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Planning to Catch a Few Rays? Here’s What You Need to Know

By Florida Department of Health, Office of Communications

May 14, 2014

Did you know modest amounts of ultraviolet (UV) exposure, by way of the sunlight, are actually a part of good health? Vitamin D is produced when the skin is exposed to UVB (short UV rays that come from the sun) in small amounts. Vitamin D helps regulate calcium levels in the blood and is needed for bone and musculoskeletal health. UV radiation has also been used by trained medical professionals to treat skin conditions such as psoriasis. Too much UV exposure, including exposure via indoor tanning, can cause cancer.

The World Health Organization recommends 5–15 minutes of casual sun exposure twice a week. More UV exposure than that can have adverse health effects. According to the Centers for Disease Control and Prevention (CDC), indoor tanning methods such as using a booth, bed or lamp can cause cancers including skin cancers (melanomas) and cancers of the eye.

Q: What is the difference between UVA rays and UVB rays?

A. According to the U. S. Department of Health and Human Services Food and Drug Administration, “UVB rays penetrate the top layers of skin. UVB rays are not as prevalent as UVA rays, but are most responsible for tanning and sunburns. UVA rays penetrate to the deeper layers of the skin and are often associated with allergic reactions such as a rash.” Short-wavelength UVB is a known carcinogen—an agent that causes cancer, premature skin aging, and wrinkling. Researchers are finding that longer-wavelength UVA rays also contribute to cancer.

Q: What UV exposure do you get from indoor tanning?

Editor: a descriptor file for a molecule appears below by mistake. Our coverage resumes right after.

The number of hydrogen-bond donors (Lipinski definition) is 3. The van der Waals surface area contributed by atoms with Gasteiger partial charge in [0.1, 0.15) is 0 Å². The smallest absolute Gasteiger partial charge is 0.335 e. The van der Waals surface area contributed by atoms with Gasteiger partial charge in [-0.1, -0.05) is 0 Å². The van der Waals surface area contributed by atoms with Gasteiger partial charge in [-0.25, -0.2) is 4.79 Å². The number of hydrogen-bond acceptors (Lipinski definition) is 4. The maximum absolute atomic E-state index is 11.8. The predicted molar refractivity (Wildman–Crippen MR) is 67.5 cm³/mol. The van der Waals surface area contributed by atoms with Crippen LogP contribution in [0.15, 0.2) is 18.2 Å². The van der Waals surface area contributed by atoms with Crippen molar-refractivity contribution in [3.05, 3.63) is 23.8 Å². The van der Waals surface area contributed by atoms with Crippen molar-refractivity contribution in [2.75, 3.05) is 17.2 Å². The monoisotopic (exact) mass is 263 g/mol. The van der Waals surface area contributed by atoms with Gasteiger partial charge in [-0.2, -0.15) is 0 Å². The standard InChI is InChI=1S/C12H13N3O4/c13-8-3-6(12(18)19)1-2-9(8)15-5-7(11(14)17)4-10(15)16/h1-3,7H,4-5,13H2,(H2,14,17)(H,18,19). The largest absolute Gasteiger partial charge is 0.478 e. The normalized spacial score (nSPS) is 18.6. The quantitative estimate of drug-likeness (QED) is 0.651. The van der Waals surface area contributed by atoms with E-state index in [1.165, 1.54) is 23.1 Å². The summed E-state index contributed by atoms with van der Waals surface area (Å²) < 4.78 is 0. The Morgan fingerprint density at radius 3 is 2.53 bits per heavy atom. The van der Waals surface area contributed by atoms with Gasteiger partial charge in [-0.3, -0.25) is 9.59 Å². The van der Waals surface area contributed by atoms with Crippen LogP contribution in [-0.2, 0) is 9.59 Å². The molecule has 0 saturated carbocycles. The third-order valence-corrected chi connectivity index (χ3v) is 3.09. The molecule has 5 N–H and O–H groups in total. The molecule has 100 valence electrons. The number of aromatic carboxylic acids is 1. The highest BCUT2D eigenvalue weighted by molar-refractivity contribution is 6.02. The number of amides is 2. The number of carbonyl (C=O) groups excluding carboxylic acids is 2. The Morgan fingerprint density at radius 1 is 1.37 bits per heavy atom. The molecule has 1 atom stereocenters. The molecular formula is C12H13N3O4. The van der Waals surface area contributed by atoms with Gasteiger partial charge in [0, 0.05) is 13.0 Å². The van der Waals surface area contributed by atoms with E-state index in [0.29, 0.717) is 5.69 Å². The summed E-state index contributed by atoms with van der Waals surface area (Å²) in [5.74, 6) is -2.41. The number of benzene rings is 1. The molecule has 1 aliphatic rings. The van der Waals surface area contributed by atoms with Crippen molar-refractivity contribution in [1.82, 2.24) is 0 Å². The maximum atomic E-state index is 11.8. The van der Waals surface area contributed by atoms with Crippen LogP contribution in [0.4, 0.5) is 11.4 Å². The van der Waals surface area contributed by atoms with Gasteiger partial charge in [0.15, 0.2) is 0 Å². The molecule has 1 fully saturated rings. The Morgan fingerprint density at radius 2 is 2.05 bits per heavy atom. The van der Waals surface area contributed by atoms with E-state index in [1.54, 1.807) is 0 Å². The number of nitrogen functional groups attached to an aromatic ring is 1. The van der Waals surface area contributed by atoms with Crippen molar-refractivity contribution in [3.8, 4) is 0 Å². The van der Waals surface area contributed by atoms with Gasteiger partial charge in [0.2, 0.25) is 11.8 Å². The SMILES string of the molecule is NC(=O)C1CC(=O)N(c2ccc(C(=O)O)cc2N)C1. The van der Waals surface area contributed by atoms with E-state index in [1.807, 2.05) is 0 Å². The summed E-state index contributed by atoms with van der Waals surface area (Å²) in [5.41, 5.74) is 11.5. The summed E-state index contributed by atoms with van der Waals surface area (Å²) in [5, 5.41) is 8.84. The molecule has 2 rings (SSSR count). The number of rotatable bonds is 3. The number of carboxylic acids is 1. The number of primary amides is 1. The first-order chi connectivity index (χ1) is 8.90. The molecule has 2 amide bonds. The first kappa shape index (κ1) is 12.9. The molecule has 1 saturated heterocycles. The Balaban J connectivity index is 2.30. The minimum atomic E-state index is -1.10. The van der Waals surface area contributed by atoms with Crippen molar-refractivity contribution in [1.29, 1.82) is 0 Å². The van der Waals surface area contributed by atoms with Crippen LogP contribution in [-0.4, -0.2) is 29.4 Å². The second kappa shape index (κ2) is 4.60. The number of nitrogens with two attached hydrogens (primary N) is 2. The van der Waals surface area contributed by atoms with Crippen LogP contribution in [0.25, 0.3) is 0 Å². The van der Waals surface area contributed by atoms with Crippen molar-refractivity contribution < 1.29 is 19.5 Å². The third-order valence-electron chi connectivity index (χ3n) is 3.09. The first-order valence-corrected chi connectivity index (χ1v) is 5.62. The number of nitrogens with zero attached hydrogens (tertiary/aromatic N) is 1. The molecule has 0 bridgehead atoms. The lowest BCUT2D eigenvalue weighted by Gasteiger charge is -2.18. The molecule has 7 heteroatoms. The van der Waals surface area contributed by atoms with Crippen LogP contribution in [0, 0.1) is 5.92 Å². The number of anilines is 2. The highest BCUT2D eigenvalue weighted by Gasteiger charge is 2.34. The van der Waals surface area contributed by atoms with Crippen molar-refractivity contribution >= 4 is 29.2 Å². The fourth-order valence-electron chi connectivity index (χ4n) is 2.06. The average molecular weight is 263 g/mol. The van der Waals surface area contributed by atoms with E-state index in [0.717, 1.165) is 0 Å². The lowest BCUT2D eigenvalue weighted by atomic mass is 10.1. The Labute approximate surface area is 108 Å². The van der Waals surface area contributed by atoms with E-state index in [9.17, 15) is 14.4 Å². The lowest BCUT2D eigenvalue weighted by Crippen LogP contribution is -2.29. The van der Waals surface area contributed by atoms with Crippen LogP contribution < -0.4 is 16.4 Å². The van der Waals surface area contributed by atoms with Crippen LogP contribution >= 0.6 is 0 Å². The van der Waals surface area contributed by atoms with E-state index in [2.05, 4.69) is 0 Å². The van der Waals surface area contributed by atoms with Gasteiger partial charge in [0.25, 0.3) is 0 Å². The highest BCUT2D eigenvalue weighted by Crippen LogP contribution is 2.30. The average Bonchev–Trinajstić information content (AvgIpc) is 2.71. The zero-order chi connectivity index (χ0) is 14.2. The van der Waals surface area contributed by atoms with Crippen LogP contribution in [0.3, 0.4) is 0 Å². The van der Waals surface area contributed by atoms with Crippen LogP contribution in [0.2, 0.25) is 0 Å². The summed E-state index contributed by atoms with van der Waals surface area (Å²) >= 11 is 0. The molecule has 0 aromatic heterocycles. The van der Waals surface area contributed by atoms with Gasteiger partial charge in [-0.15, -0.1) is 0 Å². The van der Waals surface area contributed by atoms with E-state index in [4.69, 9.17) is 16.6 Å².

A. Tanning beds can emit both UV rays but primarily UVA. The high-pressure sunlamps used in tanning salons emit doses of UVA as much as 12 times that of the sun.

Q: Does Florida require any cancer-related warning information about UV exposure to be available at tanning facilities?

A. Yes. Warning signs must be posted in conspicuous places in the tanning facility and similar warning signs must be imprinted on each tanning device used at the salon.

The sign must state the following warning and instructions:

DANGER, ULTRAVIOLET RADIATION

Follow these instructions:

  1. Avoid frequent or lengthy exposure. As with natural sunlight, exposure can cause eye and skin injury or allergic reactions. Repeated exposure can cause chronic sun damage characterized by wrinkling, dryness, fragility and bruising of the skin or skin cancer.
  2. Wear protective eyewear. FAILURE TO USE PROTECTIVE EYEWEAR CAN RESULT IN SEVERE BURNS OR LONG-TERM INJURY TO THE EYES.
  3. Ultraviolet radiation from sunlamps will aggravate the effects of the sun. Therefore, do not sunbathe before or after exposure to ultraviolet radiation.
  4. Using medications or cosmetics can increase your sensitivity to ultraviolet radiation. Consult a physician before using a sunlamp if you are using medications, have a history of skin problems, or believe you are especially sensitive to sunlight. Women who are pregnant or on birth control that use this product can develop discolored skin. IF YOU DO NOT TAN IN THE SUN YOU WILL NOT TAN BY USING THIS DEVICE.

Florida’s tanning facility operational requirements are found in Chapter 64E-17, Florida Administrative Code (F.A.C.) and 381.89, Florida Statutes (F.S.). More information can also be found at http://www.floridahealth.gov/healthy-environments/tanning-facilities/_documents/IndoorTan.pdf

Q: Is there any correlation between a person’s age and their risk of cancer from tanning?

A. According to the Centers for Disease Control and Prevention web site, people who begin tanning before they’re 35 have a 75% higher risk of melanoma. Furthermore, the World Health Organization writes, “The United States Department of Health and Human Services has classified exposure to sunlamps or sunbeds as ‘known to be carcinogenic to humans’ and states that the longer the exposure, the greater the risk, especially to people exposed before the age of 30 years.”

According to the 2009 Centers for Disease Control Youth Risk Behavior Surveillance System, the following percent of youths report indoor tanning:

  • 16% of all high school students.
  • 25% of high school girls.
  • 33% of girls in the 12th grade.
  • 27% of women aged 18–29 years reported indoor tanning.

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